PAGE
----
Path flat;   // new flattened path
        
        while (it.next())
        {
            if (it.subPathIndex == 0)   // first line segment
            {
                flat.startNewSubPath (it.x1, it.y1);
            }
            
            flat.lineTo(it.x2, it.y2);

            if (it.closesSubPath)   // last point
            {
                flat.closeSubPath();
            }
        }
constexpr auto scaleFactor = 10000;

using ClipPath = ClipperLib::Path;
using ClipPaths = ClipperLib::Paths;
using Clipper = ClipperLib::Clipper;
using IntPoint = ClipperLib::IntPoint;

//==============================================================================
class PolygonClipper
{
public:
    PolygonClipper() = default;
    ~PolygonClipper() = default;

	void addPath(const juce::Path& pathToAdd)
	{
		try
		{
			addPathSubject(pathToAdd);
		}
		catch (const ClipperLib::clipperException& e)
		{
			DBG(e.what());
			jassertfalse;
		}

	}

	juce::Path getUnion()
	{
		ClipPaths clipResults;
		clipper.Execute(ClipperLib::ctUnion, clipResults, ClipperLib::pftNonZero, ClipperLib::pftNonZero);

		juce::Path path;

		// We already know how much points we need
		{
			int totalNumPoints = 0;
		
			for (const auto& clipResult : clipResults)
				totalNumPoints += static_cast<int>(clipResult.size());

			const auto numSubPaths = static_cast<int>(clipResults.size());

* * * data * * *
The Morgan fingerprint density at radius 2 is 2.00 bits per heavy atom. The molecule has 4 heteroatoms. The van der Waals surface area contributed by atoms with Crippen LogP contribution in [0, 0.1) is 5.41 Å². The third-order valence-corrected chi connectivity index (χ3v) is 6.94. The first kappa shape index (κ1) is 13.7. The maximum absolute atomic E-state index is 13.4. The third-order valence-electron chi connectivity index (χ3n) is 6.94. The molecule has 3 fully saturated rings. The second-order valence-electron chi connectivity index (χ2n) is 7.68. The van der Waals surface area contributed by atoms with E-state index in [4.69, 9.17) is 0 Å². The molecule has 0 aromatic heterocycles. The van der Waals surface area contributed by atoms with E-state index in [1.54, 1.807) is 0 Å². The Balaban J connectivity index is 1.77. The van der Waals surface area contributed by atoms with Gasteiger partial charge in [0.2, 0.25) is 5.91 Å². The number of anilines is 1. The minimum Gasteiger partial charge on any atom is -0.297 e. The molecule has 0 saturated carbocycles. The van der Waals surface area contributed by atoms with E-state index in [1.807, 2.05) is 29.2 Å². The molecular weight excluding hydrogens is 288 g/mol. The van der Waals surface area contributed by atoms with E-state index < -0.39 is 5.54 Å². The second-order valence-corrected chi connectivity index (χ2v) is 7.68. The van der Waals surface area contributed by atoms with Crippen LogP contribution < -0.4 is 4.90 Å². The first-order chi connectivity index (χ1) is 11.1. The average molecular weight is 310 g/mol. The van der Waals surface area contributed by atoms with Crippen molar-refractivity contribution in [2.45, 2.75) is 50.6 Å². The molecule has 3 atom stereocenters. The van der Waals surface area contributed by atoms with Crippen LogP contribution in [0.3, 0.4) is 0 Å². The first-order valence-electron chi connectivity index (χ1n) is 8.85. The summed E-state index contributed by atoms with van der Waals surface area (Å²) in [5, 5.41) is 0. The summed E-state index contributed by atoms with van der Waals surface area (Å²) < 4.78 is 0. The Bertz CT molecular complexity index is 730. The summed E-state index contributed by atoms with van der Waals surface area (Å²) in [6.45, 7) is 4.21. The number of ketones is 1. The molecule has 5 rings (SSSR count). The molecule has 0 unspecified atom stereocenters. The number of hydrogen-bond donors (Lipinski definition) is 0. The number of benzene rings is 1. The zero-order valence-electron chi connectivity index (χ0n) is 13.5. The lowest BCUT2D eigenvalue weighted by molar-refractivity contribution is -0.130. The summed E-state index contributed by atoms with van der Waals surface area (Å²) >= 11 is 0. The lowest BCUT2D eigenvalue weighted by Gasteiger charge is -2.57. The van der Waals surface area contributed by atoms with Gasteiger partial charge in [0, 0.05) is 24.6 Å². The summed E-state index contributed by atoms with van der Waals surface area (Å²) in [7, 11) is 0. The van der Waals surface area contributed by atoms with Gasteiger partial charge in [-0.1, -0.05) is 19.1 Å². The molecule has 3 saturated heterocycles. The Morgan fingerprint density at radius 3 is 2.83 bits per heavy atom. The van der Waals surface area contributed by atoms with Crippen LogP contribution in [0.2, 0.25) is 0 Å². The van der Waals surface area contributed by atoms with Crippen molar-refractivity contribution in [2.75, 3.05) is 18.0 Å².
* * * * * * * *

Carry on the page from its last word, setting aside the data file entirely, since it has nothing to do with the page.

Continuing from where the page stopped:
// 3 Coordinates per point + extra start/close for each sub path
			const int numToAllocate = totalNumPoints * 3 + numSubPaths * 6;
			path.preallocateSpace(numToAllocate);
		}

		// Create line segments from clipped paths.
		for(auto& clipResult : clipResults)
		{
			const auto numPoints = clipResult.size();
			if (numPoints >= 2)
			{
				const auto& start = clipResult[0];
				
				path.startNewSubPath(static_cast<float>(start.X), static_cast<float>(start.Y));

				for (int i = 1; i < numPoints - 1; ++i)
				{
					const auto& point = clipResult[i];
					path.lineTo(static_cast<float>(point.X), static_cast<float>(point.Y));
				}

				const auto& last = clipResult[numPoints - 1];
				path.lineTo(static_cast<float>(last.X), static_cast<float>(last.Y));

				path.closeSubPath();
			}
		}

		// Undo scaling
		{
			const auto transform = juce::AffineTransform::scale(1.0f / static_cast<float>(scaleFactor));
			path.applyTransform(transform);
		}

		return path;
	}

private:
	void addPathSubject(const juce::Path& pathToAdd)
    {
        // Flatten and scale path. Round to Int, since the Clipper only works with Integers.
		ClipPath shape;
		shape.reserve(256);

		const auto transform = juce::AffineTransform::scale(scaleFactor);
		juce::PathFlatteningIterator iterator(pathToAdd, transform);

		while (iterator.next())
		{
			auto x1 = juce::roundToInt(iterator.x1);
			auto x2 = juce::roundToInt(iterator.x2);
			auto y1 = juce::roundToInt(iterator.y1);
			auto y2 = juce::roundToInt(iterator.y2);

			shape.push_back(IntPoint(x1, y1));
			shape.push_back(IntPoint(x2, y2));

			if (iterator.closesSubPath)
			{
				clipper.AddPath(shape, ClipperLib::ptSubject, true);
				shape.clear();
			}
		}
    }

private:
    Clipper clipper;
};

While doing experiments with Clipper and Polygon Triangulation I created this lil helper class. It creates an union. Add other methods for your desired operation. Be aware that clipper uses Integer points, so you have to scale everything to get enough float precision. applyTransform is used here for this purpose.

Also btw. Adding a subject can throw an exception, so make sure to catch it. Other operations don’t throw if I remember correctly.

Also something noteworthy: If your path contains holes (the winding order stuff), you have to use ClipperLib::PolyTree instead of ClipperLib::Paths to represent it.